Tintin may be one of the most fun characters that most Americans have never heard of. Tintin was the creation of the Belgian Cartoonist Herge over a period of nearly 50 years. Tintin is a Belgian investigative journalist who travels the world, getting caught up with one adventure after another, along with his faithful dog, Snowy and usually accompanied by his friend, Captain Haddock. The character came to Americavia HBO and later Nickelodeon through the BBC series which has the same name as the 2011 film, The Adventures of Tintin.
In the Adventures of Tintin, our intrepid hero buys a model boat at an outdoor market. Two separate buyers are desperate to get the boat and offering top dollar, Professor Sakharine and an American named Barnaby. Tintin’s curiosity is aroused by their and he begins to investigate. The boat is stolen and Barnaby is murdered on Tintin’s doorstep but he finds the key clue, which is then lost to a pick pocket right under the noses of the ever-incompetent Scotland Yard duo of Thompson and Thomson. Not knowing the clue was lost, Sakharine has Tintin kidnapped and brought on board the SS Karaboudjan and imprisoned in the hold until he’ll reveal the location of the clue. Tintin breaks out of the hold with the help of his intrepid dog, Snowy and encounters Captain Braddock for the first time. Braddock, an alcoholic who has lost control of his own ship, holds the key to the treasure that Sakharine’s after. Tintin and Braddock must stay alive, stop Sakharine and find the treasure.
It’s rare that a movie made in 2011 will get a review here, but The Adventures of Tintin has a definite golden age feel to it. Much of the credit for that has to go to Director/C0-Producer Steven Speilberg. Speilberg has a great respect for the golden age of Hollywood and he’s able to tap into that to create works that appeal to modern audiences such as the Indiana Jones movies or Speilberg’s animated programs in the 1990s, such as Animanics.
The Adventures of Tintin could be best described as a new old movie. It’s brand new in it’s stunning performance capture animation, particularly if you were able to watch it in 3D at the theaters as my wife and I did last week. The movie was a feast of visual effects and stunning animation.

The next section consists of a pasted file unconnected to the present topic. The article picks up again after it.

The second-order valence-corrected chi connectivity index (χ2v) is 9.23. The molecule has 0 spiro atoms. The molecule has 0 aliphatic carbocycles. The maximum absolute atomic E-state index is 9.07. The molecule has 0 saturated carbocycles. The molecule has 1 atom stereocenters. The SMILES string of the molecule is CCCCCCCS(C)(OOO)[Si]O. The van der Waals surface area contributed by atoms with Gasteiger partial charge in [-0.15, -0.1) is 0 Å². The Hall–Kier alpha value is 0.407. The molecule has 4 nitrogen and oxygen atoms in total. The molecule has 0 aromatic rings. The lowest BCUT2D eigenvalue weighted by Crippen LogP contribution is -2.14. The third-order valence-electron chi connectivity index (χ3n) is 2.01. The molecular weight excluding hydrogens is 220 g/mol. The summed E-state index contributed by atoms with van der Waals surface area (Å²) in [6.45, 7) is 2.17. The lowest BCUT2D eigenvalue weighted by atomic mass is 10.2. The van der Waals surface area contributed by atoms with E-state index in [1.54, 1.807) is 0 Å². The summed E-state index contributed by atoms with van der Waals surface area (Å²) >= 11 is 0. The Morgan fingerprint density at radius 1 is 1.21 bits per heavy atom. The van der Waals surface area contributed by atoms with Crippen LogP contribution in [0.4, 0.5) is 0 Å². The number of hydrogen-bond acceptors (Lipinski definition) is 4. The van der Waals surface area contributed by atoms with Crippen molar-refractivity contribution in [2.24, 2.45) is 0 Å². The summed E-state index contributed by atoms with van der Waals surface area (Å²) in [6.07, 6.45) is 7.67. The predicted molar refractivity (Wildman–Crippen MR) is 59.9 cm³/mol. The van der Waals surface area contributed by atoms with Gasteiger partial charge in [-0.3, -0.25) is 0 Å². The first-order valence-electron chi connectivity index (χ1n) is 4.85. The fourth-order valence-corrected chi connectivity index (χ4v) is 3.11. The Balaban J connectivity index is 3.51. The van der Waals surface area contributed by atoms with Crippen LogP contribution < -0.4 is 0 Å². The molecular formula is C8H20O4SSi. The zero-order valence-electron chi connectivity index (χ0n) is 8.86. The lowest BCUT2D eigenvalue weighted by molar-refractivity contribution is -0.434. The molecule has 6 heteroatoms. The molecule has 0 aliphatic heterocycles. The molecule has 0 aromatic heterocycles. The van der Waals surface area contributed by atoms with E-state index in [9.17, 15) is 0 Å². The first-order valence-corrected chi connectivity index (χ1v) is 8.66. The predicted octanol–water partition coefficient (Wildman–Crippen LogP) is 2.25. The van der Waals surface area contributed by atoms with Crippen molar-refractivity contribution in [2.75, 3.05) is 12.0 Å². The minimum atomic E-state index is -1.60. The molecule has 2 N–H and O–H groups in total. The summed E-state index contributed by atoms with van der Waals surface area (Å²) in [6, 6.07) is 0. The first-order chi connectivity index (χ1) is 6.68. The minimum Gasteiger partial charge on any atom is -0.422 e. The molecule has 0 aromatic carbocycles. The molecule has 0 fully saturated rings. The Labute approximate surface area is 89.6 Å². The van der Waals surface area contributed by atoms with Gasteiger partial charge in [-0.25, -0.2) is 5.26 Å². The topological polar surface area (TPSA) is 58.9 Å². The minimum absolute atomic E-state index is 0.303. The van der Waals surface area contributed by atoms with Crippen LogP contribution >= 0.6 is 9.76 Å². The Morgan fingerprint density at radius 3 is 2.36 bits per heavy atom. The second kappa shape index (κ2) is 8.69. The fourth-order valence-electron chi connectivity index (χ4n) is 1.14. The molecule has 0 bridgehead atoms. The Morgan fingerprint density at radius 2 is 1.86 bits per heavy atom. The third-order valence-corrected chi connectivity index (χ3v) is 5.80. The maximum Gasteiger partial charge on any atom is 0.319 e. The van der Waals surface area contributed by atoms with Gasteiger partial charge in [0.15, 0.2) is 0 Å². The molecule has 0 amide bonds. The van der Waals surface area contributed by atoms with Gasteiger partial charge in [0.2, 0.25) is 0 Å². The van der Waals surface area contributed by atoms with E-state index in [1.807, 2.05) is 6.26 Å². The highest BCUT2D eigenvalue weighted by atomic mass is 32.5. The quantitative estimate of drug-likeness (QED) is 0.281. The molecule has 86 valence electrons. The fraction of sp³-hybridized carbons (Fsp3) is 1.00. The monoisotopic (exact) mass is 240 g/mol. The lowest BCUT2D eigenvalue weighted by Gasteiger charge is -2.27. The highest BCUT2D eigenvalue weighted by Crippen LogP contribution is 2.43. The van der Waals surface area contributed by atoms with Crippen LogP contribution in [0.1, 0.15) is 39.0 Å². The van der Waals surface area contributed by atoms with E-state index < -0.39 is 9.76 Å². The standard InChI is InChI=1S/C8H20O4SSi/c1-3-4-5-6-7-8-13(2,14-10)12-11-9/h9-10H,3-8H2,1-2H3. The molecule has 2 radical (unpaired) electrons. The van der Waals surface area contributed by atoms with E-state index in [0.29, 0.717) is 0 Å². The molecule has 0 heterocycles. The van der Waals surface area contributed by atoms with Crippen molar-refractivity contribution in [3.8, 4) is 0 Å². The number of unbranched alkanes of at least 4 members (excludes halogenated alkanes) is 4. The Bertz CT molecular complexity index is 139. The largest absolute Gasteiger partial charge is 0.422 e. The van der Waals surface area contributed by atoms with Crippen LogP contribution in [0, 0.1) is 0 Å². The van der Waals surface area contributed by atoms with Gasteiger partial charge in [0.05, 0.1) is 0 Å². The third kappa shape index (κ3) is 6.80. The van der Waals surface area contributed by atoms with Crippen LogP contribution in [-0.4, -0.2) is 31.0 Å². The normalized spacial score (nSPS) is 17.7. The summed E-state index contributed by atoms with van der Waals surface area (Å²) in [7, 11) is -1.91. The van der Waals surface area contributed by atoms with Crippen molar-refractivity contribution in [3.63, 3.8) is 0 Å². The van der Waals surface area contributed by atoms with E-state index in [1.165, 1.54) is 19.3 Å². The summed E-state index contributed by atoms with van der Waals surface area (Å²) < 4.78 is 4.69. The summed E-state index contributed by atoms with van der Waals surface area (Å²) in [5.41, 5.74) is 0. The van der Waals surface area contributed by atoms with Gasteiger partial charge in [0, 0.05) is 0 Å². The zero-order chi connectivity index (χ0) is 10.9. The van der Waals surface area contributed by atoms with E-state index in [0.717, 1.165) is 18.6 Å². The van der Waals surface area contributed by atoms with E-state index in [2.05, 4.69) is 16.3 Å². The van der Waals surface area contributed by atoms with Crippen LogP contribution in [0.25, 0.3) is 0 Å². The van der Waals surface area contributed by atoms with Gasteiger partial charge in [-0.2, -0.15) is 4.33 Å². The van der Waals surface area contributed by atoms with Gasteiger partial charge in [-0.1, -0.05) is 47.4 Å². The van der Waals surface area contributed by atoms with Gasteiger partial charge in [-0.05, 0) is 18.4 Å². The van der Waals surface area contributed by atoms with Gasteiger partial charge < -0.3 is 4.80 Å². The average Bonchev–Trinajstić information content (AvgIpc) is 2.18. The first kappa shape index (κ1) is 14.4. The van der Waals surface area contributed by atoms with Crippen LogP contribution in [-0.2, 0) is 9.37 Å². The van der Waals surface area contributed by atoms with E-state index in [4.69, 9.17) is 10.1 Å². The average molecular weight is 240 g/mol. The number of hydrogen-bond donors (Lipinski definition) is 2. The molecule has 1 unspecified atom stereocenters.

But it also was old in the sense that there was no attempt to update the characters or plot lines. Captain Braddock still starts out as a drunk, Thompson and Thomson are still incompetent, Tintin remains his tough but virtuous self, and through the nearly two hour film, only one woman appears on screen. All this creates a sort of rollicking and bloodless adventure flick that’s become increasingly rare in recent years and was far more common in the 1930s and 40s. The only part of the film that seems more modern is a “believe in yourself” heart to heart between Tintin and Braddock, which was actually pretty well done.
Tintin lacks the rugged looks of Indiana Jones, with a very mild appearance, but he’s plenty tough when the chips are down. In one of my favorite scenes, Braddock and Tintin are caught in the middle of the ocean on the remains of a lifeboat when the villain sends an airplane after them to finish off Tintin and capture Braddock.
Tintin: I’ve got bad news! We’ve got one bullet left!
Haddock: Oh, great. And what’s the good news?
Tintin: We’ve got one bullet left.
Tintin then fires a perfect shot that brings down the airplane.
The Adventures of Tintin is somewhat overlong as the plots for three separate books were combined. This leaves plenty of time for Tintin to show its fantastic action scenes. However, given the films length, it was almost too much of a good thing. Speilberg has stated that future installments will only be based on two books, so hopefully that will lead to more compact films.
Overall the movie was a lot of fun, a technical marvel, and a showcase of the Talent of Spielberg, and the enduring fun of Herge’s stories.
Rating: 4 out of 5 stars.